The first missionary religious congregation for women in the history of the Church and the world is the Institute of the Franciscan Missionaries of Mary founded in 1877 by BL. Mary of the Passion, now in the 139th year of its course.

Franciscan in its essence.
Missionary in its services
Mary - like in its approach.

» Dedicated to universal mission

» Seek strength from the Eucharist

» And offer ourselves in challenging services

Life Shared

Dr. KiranBedi at Stella Maris College


The ABCD of Freedom: Dr. KiranBedi at Stella Maris College

Students arriving early to the campus in the morning of September 6 would have been bewildered, even a little nervous.  A black Labrador sniffer dog on a leash was being led around the campus by several safari suited officials; and policemen with rifles were patrolling the grounds.  The mystery was soon cleared up.  This was the safety protocol heralding the imminent arrival of the Lieutenant Governor of Puducherry, Dr.Kiran Bedi IAS (retd.) who was to inaugurate the Diamond Jubilee celebrations of the Department of History and Tourism. 

The focus of her address was on three crucial areas of contemporary life in the global world: the concept of freedom and the role of women in an interconnected world in the context of change.  Freedom was a concept that had been widely debated she said, with many pieces of the puzzle not seeming to fit. She hoped that with her own definition, she could give the students some clarity. A stood for ability, “the ability to shine, to do what you want to do,” she awakened the gathering, “You must realize what your ability as I did and fine tune it on a daily basis.” B stood for boundaries. She made the students understand that freedom came with boundaries, and just because they weren’t always liked didn’t mean they could be disrespected, saying that there was no freedom without a sense of responsibility. C stood for conscience, a spiritual guide or mentor who taught you your values, a voice that ensured that you stayed within your boundaries and made good use of your abilities. And finally, D stood for duty, which everyone had to perform as it came with the claim to their rights.


Three W’s, she said, were changing the world: Women, Weather and the Web. A male-dominated society was now a thing of the past, and more able and capable women had to come to the foreground to bring about change. Weather changed the world every day, with the climate causing havoc in parts of the world. The third W, the Web, was creating an increasing impact on change. “How quickly we’re becoming connected,” she said, “The more a woman masters the Internet, the stronger she will be.”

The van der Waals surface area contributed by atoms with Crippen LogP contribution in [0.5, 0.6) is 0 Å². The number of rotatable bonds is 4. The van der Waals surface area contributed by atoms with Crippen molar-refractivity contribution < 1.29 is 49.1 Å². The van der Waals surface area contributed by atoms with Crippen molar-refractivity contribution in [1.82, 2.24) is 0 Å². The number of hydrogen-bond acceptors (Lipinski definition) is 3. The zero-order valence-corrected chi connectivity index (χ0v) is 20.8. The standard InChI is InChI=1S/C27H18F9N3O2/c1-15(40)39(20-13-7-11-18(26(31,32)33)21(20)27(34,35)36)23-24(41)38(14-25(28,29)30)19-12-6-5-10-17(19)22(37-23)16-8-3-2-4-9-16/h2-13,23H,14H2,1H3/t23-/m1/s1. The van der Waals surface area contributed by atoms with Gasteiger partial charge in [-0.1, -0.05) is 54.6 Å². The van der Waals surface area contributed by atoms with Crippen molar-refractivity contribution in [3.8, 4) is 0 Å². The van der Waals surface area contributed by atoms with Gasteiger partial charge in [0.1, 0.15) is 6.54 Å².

Change also had to be implemented at the personal sphere, using the three M’s. The first M was money, which empowered a woman. “You have to ensure that your ability makes you professionally sound and capable,” she said, “You have to learn to earn for yourself.” The second M, marriage—that was a choice that had to be made carefully, but could be reversed. And the biggest change to a woman’s life would come with motherhood, a choice that was not reversible, and was a life-changing event.

Her address, punctuated with personal anecdotes and examples struck a chord with her listeners, who responded to her directions to practice her personal mantra for energy through the day, with immediate acquiescence.  She held them in thrall for several minutes as they went into deep meditation under her guidance.  She reminded students that waking up early was the key to success, and the exercise in meditation she had imparted to them would help them find the energy they needed to sustain them through the day. “As women you need double energy as you will have a double role to play,” she said.  At the end of her address, she came down from the stage, and drawn by frantic calls by the students, sat on the ground of the OAT, surrounded by students, who were electrified and exhilarated by the experience. 

Dr.Bedi had the audience spellbound for nearly an hour. The students responded to her with enthusiasm and warmth, finding immense depth of meaning in her words. Her use of acronyms and anecdotes resounded well with her audience, who believed her advice was of tremendous value, and presented with sincerity, genuine goodwill and the wisdom of experience. Her speech was hugely motivating, leaving everyone who had heard it energised and inspired by one of the most exceptional and influential women India has produced in recent times.

Hafsa Mariam Fathima

II year PG English, Stella Maris College.